Author: Philip K. Dick
Genre: Science Fiction
Rating: 8 / 10
I know I said I was going to read Life of Pi next, but I'm still waiting on my copy from the BookCrossing bookray I joined. In the meantime, I read Do Androids Dream of Electric Sheep?, the book that was the inspiration for the movie Bladerunner (which I've never seen, but will probably rent sometime in the near future). Here's the story:
The year is 2021 (in my copy; in older editions the setting is 1992). A world war (referred to only as "World War Terminus") has left Earth completely destroyed. The fallout from the radiation has caused genetic mutations in some of the humans who are left behind; these people are referred to as "specials" or "chickenheads"*. Animals are endangered (or extinct); owning and caring for a pet is now considered a civic duty and a point of pride. Artificial animals have been engineered for people who can't afford the real thing, but don't want to be looked down on by their neighbors. Androids have also been created, and are given to humans who choose to live off-world to use as slaves. "Andys" are not allowed on Earth, because they are considered dangerous. Our protagonist, Rick Deckard, is a bounty hunter whose job is to locate rogue andys and "retire" (read: kill/destroy) them. The best way to tell an andy from a human is empathy - androids are unable to feel for anyone but themselves.
Empathy, [Deckard] once had decided, must be limited to herbivores or anyhow carnivores who could depart from a meat diet. Because, ultimately, the empathic gift blurred the boundaries between hunter and victim, between the successful and the defeated. As in the fusion with Mercer [a religious figure, similar to Sisyphus], everyone ascended together or, when the cycle had come to an end, fell together into the trough of the tomb world. Oddly, it resembled a sort of biological insurance, but double-edged. As long as some creature experienced joy, then the condition for all other creatures included a fragment of joy. However, if any living creature suffered, then for all the rest the shadow could not be entirely cast off. A herd animal such as man would acquire a higher survival factor through this; an owl or a cobra would be destroyed.There's a bunch of other stuff going on, too, but the great thing about PKD is that he didn't explain everything as it happened; a lot of stuff I had to guess at or figure out later. It made the book very engrossing.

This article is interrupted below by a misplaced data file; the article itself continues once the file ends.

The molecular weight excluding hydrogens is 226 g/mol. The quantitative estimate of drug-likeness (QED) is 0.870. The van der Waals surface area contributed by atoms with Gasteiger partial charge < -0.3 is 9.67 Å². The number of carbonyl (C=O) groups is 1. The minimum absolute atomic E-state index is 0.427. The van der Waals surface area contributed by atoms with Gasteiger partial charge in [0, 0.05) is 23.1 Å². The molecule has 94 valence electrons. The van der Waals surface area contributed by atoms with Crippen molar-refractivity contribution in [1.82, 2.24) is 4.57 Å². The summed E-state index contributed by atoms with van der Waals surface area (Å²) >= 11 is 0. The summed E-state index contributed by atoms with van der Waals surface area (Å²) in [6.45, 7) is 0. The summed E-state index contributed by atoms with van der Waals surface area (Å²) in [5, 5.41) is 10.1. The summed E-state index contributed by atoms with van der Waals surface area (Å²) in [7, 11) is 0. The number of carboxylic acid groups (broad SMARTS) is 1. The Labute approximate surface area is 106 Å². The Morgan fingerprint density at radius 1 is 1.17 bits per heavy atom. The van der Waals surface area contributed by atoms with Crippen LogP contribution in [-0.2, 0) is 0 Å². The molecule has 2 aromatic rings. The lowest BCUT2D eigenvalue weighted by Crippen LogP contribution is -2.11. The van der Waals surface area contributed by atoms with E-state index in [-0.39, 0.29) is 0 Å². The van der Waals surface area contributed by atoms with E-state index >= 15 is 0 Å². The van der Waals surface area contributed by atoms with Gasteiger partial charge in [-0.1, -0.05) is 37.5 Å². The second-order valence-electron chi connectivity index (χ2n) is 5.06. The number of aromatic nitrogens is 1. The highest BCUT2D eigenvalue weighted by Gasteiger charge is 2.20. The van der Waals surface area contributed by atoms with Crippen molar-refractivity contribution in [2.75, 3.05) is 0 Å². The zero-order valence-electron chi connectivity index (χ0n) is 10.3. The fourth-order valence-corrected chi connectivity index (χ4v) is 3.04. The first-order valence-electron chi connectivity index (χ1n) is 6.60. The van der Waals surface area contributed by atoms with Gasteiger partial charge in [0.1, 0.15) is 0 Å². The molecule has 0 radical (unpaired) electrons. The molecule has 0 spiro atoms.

Evidently the humanoid robot constituted a solitary predator.
The characters were great, too. My favorite was John R. Isidore, one of the aforementioned specials. I felt so bad so him; everyone he met ridiculed him and looked down on him for being "stupid." When the narrative was from his point of view, he lamented the fact that he was slowly losing his cognitive faculties. He KNEW he was getting dumber, but there was nothing he could do about it. He also tried hard to please the people around him, even if they didn't appreciate it. I don't why I liked him so much more than Deckard, but I did. I didn't feel sympathy for Deckard - at one point, I was even convinced he was actually an android himself. I was a little disappointed in him, actually, because it seemed like he had this big, life-changing epiphany that was going to completely change him and make him a better person. And then it didn't happen. Or rather, he changed his mind about changing his mind. Oh, well.
At any rate, this was an excellent sci-fi novel. This was my first PKD book, but I'm looking forward to reading more.
Up next: Less Than Zero, by Bret Easton Ellis
* A term that gave me some pause the first time I saw it in the book; that's not how I normally hear it used. I'm not going to link to the definition at Urban Dictionary, but you can look it up yourself if you're curious. Just don't do it at work, or around small children. One of the perks of living in Atlanta is that I got to learn all sorts of interesting slang.